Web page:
The weaker the intermolecular forces, the less energy is required to separate the molecules during boiling and the lower the boiling point. For larger molecules or longer carbon chain lengths, the stronger the intermolecular forces of attraction. Because of the larger associated surface areas, more energy is required to separate the molecules during boiling, and thus the higher the boiling points. Note that branched-chain alkanes cannot get as close to each other as straight-chain alkanes. And so they have weaker intermolecular forces and thus, in general, lower boiling points.

Let’s look at density. We won’t look at the first four alkanes since they are all gases at 20 degrees Celsius, but we’ll look at pentane through to decane. The table shows a similar trend as with boiling point. Notice that with increasing chain length or increasing number of carbons, there is a corresponding increase in density. The reasoning is the same. The longer the carbon chain length, the stronger are the intermolecular forces of attraction and, thus, the more dense is the substance.

Since these alkanes are all liquids at 20 degrees Celsius, with increasing density, it makes sense that viscosity is also increased with increasing chain length. The shorter chain lengths are less viscous; they flow easily because of the weaker intermolecular forces. And the longer chain lengths are more viscous, thick and sticky. And when pouring these liquids, they flow slowly because of the stronger intermolecular forces of attraction.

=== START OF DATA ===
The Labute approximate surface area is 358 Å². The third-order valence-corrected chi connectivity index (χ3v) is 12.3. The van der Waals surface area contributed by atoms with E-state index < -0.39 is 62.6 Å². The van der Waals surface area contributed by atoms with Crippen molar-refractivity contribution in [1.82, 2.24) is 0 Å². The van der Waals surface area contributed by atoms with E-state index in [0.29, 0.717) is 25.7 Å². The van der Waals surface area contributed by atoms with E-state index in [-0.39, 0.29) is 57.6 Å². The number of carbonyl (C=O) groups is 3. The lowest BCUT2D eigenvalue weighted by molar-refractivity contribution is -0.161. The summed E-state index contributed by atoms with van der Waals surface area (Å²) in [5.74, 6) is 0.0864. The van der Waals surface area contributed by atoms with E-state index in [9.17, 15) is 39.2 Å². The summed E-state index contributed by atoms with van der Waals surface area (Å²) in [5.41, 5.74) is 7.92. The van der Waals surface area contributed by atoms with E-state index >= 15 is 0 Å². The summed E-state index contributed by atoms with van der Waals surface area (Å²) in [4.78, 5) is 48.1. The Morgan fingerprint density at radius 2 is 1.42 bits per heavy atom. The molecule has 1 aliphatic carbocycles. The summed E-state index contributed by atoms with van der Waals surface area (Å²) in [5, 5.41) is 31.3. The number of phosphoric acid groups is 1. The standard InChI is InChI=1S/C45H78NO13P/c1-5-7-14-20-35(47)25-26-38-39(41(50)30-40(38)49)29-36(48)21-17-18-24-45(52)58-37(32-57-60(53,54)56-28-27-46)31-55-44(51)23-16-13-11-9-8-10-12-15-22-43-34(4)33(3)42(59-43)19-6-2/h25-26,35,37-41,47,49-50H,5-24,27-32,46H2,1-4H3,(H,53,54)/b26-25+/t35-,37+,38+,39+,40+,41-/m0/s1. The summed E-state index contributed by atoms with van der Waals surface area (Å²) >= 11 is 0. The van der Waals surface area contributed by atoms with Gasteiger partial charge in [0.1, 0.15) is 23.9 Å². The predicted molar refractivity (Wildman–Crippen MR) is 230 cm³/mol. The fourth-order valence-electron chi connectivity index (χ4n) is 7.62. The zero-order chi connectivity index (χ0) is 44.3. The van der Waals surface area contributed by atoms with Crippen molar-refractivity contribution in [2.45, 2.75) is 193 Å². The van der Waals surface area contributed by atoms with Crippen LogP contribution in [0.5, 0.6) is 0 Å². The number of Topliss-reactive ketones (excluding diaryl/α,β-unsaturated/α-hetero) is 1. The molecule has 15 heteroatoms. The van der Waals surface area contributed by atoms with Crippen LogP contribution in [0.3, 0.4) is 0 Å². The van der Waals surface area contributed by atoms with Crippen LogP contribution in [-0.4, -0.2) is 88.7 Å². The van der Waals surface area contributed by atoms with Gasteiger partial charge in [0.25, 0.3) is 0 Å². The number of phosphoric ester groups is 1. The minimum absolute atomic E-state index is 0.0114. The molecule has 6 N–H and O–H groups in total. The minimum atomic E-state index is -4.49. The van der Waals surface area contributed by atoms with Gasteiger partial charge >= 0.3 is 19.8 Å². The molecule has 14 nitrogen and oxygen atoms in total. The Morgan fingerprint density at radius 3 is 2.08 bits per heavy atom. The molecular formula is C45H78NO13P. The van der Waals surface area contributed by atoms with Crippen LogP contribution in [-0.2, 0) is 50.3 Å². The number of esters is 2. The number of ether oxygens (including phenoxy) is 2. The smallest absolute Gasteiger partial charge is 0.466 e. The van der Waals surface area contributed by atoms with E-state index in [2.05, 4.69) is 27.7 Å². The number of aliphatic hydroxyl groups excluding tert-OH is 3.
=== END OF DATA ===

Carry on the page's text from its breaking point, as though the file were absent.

Lastly, let’s have a look at flammability, which follows an opposite trend. Flammability is the ease with which combustible substance can be ignited. In this case, with increasing chain length, there is a decreasing flammability. In other words, shorter chains burn more easily. So where do we find hydrocarbons and what do we use them for? Most hydrocarbon compounds initially come from crude oil reserves underground. These reservoirs are drilled with oil drilling rigs. The crude oil is then taken to a separation plant, where it undergoes fractional distillation.